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The Whiting Walk — Scott Amon It's All About The Tease — David Granville Flathead Lies — Steve Starling The Magnificent Mulloway — Shane Mensforth Paradise Not So Far — Warren Steptoe Arnhem Land — Emma George Before Homework Bassing — Coen Amon Pelagic Snapper — David Granville Messing With Mackerel — Phil Bennett

Cover: Coen Amon with a quality sand whiting caught on a surface lure. Photo: Scott Amon


The whiting-on-surface-lures fishery is only relatively new, but has attracted quite a lot of press already. In this article, Scott Amon offers up the real secrets to this style of fishing — much of which has never been published before.

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Pics by Scott and Coen Amon

Anything that looks even remotely like a prawn is fair game to ol’ yella pecs in the warmer months. 11


A sight that every bait and switch angler loves to see — a striped marlin about to eat a pitch bait. In this instance it’s a redbait, a popular marlin meal in more southern climes.


Estuary entrance channels are the best place to start looking for bigger dusky flathead, particularly during the October through March breeding period.


That’s one hell of a mouth!


Warren Steptoe’s annual week-long camp at Jumpinpin provides an in-depth look at what makes the famous ’Pin’s fishing and camping tick.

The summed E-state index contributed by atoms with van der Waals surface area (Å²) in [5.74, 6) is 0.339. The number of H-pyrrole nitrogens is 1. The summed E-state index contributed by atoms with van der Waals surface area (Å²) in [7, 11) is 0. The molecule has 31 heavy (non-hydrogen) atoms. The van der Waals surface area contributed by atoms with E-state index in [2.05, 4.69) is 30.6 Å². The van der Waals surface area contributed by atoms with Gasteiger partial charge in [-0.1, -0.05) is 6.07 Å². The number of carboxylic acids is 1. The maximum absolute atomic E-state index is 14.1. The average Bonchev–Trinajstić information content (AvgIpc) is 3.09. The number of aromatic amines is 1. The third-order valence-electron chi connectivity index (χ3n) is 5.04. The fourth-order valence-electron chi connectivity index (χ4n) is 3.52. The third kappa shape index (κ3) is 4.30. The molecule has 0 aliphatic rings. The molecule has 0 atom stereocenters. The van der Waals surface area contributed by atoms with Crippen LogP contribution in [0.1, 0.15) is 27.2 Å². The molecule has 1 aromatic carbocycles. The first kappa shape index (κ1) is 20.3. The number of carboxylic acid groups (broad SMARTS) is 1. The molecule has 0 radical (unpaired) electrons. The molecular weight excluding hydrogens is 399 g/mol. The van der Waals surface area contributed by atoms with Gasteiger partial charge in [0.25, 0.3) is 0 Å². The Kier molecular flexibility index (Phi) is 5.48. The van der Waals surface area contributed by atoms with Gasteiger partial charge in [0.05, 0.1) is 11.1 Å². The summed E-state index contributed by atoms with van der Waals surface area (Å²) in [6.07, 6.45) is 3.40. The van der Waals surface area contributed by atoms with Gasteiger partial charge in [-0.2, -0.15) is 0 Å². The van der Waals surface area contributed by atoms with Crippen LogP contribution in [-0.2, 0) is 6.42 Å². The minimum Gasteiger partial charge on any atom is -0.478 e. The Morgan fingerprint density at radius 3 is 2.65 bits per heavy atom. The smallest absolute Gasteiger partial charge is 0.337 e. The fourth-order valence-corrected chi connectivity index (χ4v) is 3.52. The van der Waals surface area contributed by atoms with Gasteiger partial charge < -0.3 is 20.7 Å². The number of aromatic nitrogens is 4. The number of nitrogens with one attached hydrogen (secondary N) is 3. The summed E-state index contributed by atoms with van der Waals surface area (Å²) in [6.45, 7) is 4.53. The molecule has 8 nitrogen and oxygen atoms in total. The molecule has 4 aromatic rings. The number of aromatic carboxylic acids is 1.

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eing known to disappear as far as I can into the bush in search of fish that have never seen a lure, it may surprise some to hear that my only regular-as-clockwork annual trip is to Jumpinpin, between Brisbane and the Gold Coast. It’s a rare year indeed that my wife Mary and I don’t camp at the ’Pin for at least a week, sometimes longer. “Jumpinpin” is an adaptation of an indigenous language description of the area where North and South Stradbroke islands meet across a dangerous bar. We never venture across the bar; it’s a nasty piece of water and there’s more than enough fishing available on the sheltered water of southern Moreton Bay to keep us content. Alternately, from our camp we can walk across to the eastern beach to fish the surf and although we don’t do that very often, preferring to fish from our boat, friends who sometimes come down and camp with us certainly do. Spring is, of course, the best time for flathead as they congregate around the opening between the two islands to spawn. There are enough fish about to make our camping trip worthwhile, so we just go whenever Mary can organise holidays. At any time of year though, there’s always flathead to be caught, and plenty of bream too. In warmer months, an odd jack can be added to a list of potential target fish — if you’re prepared to spend hours tossing lures at the few snag piles likely to hold one. There are also usually plenty of chopper tailor around the back of the bar. In our camp, the choppers are crab bait — we don’t bother eating them when flathead are so readily available. Sand crabs (blue swimmers) have become a bit hard to catch in recent years, not because there aren’t any around, but because fine mesh dillies are by far the best way to catch them. Unfortunately, there are always a lot of undersize ones present and crabs of all sizes invariably become so enmeshed in the fine nylon that it’s extraordinarily difficult to release them unharmed. So we use coarse mesh dillies instead, which don’t catch as many!